Banking scandals, accounting fraud, product recalls, and environmental disasters, their associated reputational effects as well as company response strategies have been well reported in the literature. Reported crises and scandals typically involve one focal company for example BP and the 2010 Deepwater Horizon accident. As business practices change and company supply chains become more complex and interlinked, there is a greater risk of collective crises where multiple companies are associated with the same scandal. We argue that companies are likely to behave differently in a group setting compared to when faced with a crisis individually. Using an inductive approach, we examine the case of the Rana Plaza building collapse. We find that organizations with a history of similar crises adopt defensive strategies and communicate much later compared to organizations which adopt accommodative strategies. Contrary to the individual case, in a collective crisis accommodative strategies result in more negative reputational damage and a higher burden of responsibility. We propose that the relationship between crisis response strategy and organization reputation is moderated by the crisis setting. We extend the logic of crisis management and corporate reputation to incorporate the case of a collective crisis.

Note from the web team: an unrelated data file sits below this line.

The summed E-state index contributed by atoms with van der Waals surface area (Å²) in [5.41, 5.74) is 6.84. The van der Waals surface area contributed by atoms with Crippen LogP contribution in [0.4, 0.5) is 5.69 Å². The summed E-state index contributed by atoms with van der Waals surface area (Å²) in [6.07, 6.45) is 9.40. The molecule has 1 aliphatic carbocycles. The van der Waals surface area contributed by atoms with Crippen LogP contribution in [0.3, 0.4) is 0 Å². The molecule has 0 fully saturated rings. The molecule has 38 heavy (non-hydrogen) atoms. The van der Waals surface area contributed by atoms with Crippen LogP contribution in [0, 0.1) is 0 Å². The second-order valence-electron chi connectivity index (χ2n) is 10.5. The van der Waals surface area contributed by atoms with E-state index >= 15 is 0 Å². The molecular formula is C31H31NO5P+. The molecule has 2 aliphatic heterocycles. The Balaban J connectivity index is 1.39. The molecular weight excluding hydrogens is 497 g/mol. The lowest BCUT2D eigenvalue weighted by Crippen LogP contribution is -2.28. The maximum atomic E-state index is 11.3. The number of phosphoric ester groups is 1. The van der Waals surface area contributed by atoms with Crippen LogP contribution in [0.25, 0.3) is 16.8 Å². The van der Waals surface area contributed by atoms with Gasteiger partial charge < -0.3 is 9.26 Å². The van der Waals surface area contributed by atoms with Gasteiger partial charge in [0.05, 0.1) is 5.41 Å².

Journal of Business Ethics – Springer Journals
Published: Apr 18, 2016
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